Oct. 24--DECATUR -- When a group of young people trek out to a deserted cabin in the woods, that's the sort of stuff horror movies are made of. "The Evil Dead," Sam Raimi's touchstone 1981 indie horror flick, practically established that particular cliche, spinning off two very similar films full of graphic violence, gore and shock value.
But songs? That's a feature completely absent from the "Evil Dead" films -- but not from "Evil Dead: The Musical," which premiers tonight at Millikin University's Pipe Dreams Studio Theatre.
"It's a parody of 'The Evil Dead,' so it mostly comes off as comedy," said director Grace Barnett. "They stay pretty close to the films, but they kind of blend the first two together. It's ridiculous; you should just get ready for the unbelievable to happen."
That makes this production a horror-comedy-musical, something rarely seen outside the likes of "The Rocky Horror Picture Show" or "Little Shop of Horrors." One thing unchanged from the film are the unspeakable horrors that the hero, Ash, must endure. Barnett said it was Ash's will to keep going that makes him a compelling character, even after he's soaked in blood by the show's midpoint.
"A lot of these props, like the chainsaw Ash has, have squirt bottles of blood attached to spray it," she said. "It gets really quite messy by the end of the show. There will be a small splash zone to sit in, if you are willing to get messy yourself."
The music, meanwhile, is mostly rock-opera in nature, crammed in somehow between scenes of death and dismemberment.
"They really pull from a lot of genres, but it's mostly pop-rock," Barnett said. "But there is also a little doo-wop and even a few ballads between Ash and his girl, Linda."
Travis Neese plays the pivotal role of Ash, a pop-culture icon known for his exaggerated, comic reactions and cheesy one-liners. The character undergoes a large transformation, beginning as a meek boyfriend before acknowledging that survival will push him to do things he earlier thought impossible.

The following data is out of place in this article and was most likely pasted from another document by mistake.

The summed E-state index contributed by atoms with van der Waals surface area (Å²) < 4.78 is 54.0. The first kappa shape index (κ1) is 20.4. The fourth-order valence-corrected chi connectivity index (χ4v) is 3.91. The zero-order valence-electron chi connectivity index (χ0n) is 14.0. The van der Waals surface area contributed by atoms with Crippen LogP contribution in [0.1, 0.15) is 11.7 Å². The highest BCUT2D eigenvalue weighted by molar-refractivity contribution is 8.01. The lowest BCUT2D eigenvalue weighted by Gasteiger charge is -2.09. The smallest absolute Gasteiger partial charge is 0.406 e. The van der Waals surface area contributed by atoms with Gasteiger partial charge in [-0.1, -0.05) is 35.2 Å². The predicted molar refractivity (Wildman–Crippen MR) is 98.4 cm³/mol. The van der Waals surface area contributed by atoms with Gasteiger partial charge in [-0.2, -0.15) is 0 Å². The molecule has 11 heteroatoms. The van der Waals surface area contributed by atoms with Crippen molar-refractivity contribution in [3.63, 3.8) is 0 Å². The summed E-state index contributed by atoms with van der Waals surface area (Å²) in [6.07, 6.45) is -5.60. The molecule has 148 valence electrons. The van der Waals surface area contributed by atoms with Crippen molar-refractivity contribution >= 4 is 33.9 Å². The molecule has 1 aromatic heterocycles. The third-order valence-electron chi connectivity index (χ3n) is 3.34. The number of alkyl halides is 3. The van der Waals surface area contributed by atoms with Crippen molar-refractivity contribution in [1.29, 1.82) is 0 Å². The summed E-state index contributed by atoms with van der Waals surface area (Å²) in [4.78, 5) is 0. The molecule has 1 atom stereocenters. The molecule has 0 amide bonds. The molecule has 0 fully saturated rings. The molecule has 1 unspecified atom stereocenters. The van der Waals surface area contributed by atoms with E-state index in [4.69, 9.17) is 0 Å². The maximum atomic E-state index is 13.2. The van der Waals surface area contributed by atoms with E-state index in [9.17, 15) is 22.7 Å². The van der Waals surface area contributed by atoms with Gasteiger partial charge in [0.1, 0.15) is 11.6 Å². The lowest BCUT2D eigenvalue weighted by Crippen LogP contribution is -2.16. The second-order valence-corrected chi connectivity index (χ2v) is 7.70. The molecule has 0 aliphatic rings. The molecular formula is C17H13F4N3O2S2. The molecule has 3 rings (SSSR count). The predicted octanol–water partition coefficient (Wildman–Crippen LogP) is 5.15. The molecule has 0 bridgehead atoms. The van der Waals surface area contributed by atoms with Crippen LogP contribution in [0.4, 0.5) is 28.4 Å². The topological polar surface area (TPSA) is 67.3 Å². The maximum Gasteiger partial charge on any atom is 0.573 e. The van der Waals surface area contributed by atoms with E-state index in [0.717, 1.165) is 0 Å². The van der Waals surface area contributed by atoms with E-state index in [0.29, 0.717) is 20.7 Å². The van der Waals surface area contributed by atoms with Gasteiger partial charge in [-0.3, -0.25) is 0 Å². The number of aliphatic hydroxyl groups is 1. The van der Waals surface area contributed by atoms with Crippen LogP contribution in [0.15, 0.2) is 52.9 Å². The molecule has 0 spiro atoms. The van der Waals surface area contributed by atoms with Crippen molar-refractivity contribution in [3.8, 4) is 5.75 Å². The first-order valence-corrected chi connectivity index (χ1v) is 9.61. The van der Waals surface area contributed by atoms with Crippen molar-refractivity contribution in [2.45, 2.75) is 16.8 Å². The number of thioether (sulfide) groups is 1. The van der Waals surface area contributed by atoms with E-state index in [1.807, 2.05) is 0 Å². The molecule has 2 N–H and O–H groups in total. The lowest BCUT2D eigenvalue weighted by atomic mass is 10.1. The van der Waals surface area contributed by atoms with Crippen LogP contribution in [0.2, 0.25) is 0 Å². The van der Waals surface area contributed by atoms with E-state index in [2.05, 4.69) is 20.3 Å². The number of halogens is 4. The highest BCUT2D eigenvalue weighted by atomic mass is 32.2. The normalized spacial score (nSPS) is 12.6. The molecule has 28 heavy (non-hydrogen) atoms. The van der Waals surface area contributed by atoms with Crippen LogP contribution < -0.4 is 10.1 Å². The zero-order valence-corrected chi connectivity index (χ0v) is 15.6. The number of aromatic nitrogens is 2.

"I watched all the movies in a marathon recently," Neese said. "A lot of the show's dialog is similar. Ash changes a lot. By the end act one, he's become this completely different, battle-hardened person."
Neese particularly enjoys the humor of the show, portraying a character who is something of a satire on the traditionally wisecracking American movie hero.
"It's got some of the cheesiness and crassness that the films had," he said. "It's definitely a parody but we've tried to find a little bit of realness in it too to make it a little bit more creepy than in some other stagings."
And of course, Neese couldn't help but mention all the blood. It is, after all, the facet of "Evil Dead" that audiences are likely to take away with them. Or take away on them.
"Tech has been really interesting because there is so much combat and bloodwork," he said. "We've been using water in rehearsals to not use up all our stage blood. It's been a total blast and I can't wait to see the final product. If you're planning on sitting in the first few rows, I wouldn't plan on wearing anything too fancy."
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